The Gardens of Adonis

The Gardens of Adonis : Spices in Greek Mythology

By (author) Marcel Detienne , Introduction by Jean-Pierre Vernant , Translated by J. Lloyd

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Rich with implications for the history of sexuality, gender issues, and patterns of Hellenic literary imagining, Marcel Detienne's landmark book recasts long-standing ideas about the fertility myth of Adonis. The author challenges Sir James Frazer's thesis that the vegetation god Adonis - whose premature death was mourned by women and whose resurrection marked a joyous occasion - represented the annual cycle of growth and decay in agriculture. Using the analytic tools of structuralism, Detienne shows instead that the festivals of Adonis depict a seductive but impotent and fruitless deity - whose physical ineptitude led to his death in a boar hunt, after which his body was found in a lettuce patch. Contrasting the festivals of Adonis with the solemn ones dedicated to Demeter, the goddess of grain, he reveals the former as a parody and negation of the institution of marriage. Detienne considers the short-lived gardens that Athenian women planted in mockery for Adonis's festival, and explores the function of such vegetal matter as spices, mint, myrrh, cereal, and wet plants in religious practice and in a wide selection of myths. His inquiry exposes, among many things, attitudes toward sexual activities ranging from 'perverse' acts to marital relations.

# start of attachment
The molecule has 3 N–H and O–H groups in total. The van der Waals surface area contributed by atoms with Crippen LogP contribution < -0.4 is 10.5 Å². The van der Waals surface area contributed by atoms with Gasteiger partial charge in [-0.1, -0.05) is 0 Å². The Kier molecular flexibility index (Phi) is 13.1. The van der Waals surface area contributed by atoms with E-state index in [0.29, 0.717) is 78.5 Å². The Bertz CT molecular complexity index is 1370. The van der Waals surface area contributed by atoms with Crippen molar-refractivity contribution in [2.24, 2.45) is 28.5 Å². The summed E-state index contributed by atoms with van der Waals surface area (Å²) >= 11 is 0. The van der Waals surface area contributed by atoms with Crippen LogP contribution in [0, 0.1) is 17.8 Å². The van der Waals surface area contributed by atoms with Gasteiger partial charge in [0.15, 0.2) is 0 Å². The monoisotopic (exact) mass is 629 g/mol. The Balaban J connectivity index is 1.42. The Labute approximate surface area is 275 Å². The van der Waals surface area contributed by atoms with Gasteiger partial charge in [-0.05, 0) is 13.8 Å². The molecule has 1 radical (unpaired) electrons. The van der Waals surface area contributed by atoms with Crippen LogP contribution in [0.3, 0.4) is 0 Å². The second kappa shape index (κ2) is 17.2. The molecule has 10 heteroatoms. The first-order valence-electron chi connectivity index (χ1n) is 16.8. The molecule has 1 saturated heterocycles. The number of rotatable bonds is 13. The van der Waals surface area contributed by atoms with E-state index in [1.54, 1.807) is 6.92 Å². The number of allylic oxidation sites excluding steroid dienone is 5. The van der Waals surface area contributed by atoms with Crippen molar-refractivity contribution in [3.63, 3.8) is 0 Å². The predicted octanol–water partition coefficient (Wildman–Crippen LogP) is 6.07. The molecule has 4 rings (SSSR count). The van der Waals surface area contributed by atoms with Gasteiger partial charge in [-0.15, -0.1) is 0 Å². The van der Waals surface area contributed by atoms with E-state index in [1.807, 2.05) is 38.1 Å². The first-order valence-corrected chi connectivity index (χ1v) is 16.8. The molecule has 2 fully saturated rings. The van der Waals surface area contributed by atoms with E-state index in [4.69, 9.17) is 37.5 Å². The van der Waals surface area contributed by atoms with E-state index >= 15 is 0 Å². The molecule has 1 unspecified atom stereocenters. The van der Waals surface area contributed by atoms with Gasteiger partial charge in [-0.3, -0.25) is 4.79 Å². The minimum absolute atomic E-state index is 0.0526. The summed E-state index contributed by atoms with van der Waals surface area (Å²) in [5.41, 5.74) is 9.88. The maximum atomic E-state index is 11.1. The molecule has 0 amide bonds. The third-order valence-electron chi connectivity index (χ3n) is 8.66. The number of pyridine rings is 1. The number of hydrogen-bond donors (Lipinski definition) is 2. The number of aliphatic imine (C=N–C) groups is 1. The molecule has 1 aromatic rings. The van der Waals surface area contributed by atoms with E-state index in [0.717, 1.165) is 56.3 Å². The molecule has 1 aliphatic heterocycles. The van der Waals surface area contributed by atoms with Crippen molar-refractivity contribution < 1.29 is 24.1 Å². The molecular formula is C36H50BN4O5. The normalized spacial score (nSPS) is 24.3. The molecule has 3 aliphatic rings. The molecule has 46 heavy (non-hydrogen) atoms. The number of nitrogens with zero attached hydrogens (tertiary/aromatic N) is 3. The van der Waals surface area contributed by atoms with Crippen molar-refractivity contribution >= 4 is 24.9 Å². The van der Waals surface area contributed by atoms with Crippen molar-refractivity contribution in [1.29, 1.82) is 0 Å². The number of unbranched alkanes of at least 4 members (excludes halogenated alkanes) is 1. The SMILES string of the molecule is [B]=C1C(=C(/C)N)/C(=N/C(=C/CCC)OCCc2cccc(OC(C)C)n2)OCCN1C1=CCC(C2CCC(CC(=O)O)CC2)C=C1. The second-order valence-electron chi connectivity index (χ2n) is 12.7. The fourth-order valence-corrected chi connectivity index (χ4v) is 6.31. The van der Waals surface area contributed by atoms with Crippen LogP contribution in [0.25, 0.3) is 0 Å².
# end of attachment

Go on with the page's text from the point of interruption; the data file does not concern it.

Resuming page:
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  • Paperback | 250 pages
  • 137.16 x 210.82 x 15.24mm | 249.47g
  • 04 Apr 1994
  • Princeton University Press
  • New Jersey
  • English
  • 2nd Second with a New Afterword by ed.
  • black & white illustrations
  • 0691001049
  • 9780691001043
  • 1,386,215

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Rich with implications for the history of sexuality, gender issues, and patterns of hellenic literary imagining, Marcel Detienne's landmark book, first published in 1972, recast long-standing ideas about the fertility myth of Adonis. The author challenges Sir James Frazer's thesis that the vegetation god Adonis - whose premature death was mourned by women and whose resurrection marked a joyous occasion - represented the annual cycle of growth and decay in agriculture. Using the analytic tools of structuralism, Detienne shows instead that the festivals of Adonis depict a seductive but impotent and fruitless deity - whose physical ineptitude led to his death in a boar hunt, after which his body was found in a lettuce patch. Contrasting the festivals of Adonis with the solemn ones dedicated to Demeter, the goddess of grain, he reveals the former as a parody and negation of the institution of marriage. Detienne considers the short-lived gardens that Athenian women planted in mockery for Adonis's festival, and explores the function of such vegetal matter as spices, mint, myrrh, cereal, and wet plants in religious practice and in a wide selection of myths. His inquiry exposes, among many things, the way sin which women of various martial statuses were regarded and attitudes toward sexual activity ranging from "perverse" acts to marital relations.

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